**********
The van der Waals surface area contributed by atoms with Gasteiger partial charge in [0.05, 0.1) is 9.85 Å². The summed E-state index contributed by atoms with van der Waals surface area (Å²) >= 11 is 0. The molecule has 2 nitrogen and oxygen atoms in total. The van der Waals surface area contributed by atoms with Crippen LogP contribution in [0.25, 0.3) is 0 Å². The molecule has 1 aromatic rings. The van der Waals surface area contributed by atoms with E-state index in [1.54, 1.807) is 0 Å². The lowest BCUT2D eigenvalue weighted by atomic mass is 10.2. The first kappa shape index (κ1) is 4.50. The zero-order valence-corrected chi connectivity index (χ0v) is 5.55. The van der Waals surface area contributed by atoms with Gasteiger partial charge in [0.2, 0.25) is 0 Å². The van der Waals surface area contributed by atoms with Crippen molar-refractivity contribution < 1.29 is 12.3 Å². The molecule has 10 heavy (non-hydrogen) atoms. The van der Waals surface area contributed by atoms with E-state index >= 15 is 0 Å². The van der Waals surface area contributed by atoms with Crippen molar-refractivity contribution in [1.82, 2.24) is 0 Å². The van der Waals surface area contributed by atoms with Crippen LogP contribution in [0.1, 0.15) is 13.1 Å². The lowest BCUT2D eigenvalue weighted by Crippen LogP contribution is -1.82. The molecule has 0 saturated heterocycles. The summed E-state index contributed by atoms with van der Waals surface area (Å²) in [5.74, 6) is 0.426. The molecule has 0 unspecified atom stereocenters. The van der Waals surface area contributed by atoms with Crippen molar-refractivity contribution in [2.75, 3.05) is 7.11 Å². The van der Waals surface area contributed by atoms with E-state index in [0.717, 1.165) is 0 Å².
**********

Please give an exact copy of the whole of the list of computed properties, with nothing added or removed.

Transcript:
The van der Waals surface area contributed by atoms with Gasteiger partial charge in [0.05, 0.1) is 9.85 Å². The summed E-state index contributed by atoms with van der Waals surface area (Å²) >= 11 is 0. The molecule has 2 nitrogen and oxygen atoms in total. The van der Waals surface area contributed by atoms with Crippen LogP contribution in [0.25, 0.3) is 0 Å². The molecule has 1 aromatic rings. The van der Waals surface area contributed by atoms with E-state index in [1.54, 1.807) is 0 Å². The lowest BCUT2D eigenvalue weighted by atomic mass is 10.2. The first kappa shape index (κ1) is 4.50. The zero-order valence-corrected chi connectivity index (χ0v) is 5.55. The van der Waals surface area contributed by atoms with Gasteiger partial charge in [0.2, 0.25) is 0 Å². The van der Waals surface area contributed by atoms with Crippen molar-refractivity contribution < 1.29 is 12.3 Å². The molecule has 10 heavy (non-hydrogen) atoms. The van der Waals surface area contributed by atoms with E-state index >= 15 is 0 Å². The van der Waals surface area contributed by atoms with Crippen molar-refractivity contribution in [1.82, 2.24) is 0 Å². The van der Waals surface area contributed by atoms with Crippen LogP contribution in [0.1, 0.15) is 13.1 Å². The lowest BCUT2D eigenvalue weighted by Crippen LogP contribution is -1.82. The molecule has 0 saturated heterocycles. The summed E-state index contributed by atoms with van der Waals surface area (Å²) in [5.74, 6) is 0.426. The molecule has 0 unspecified atom stereocenters. The van der Waals surface area contributed by atoms with Crippen molar-refractivity contribution in [2.75, 3.05) is 7.11 Å². The van der Waals surface area contributed by atoms with E-state index in [0.717, 1.165) is 0 Å².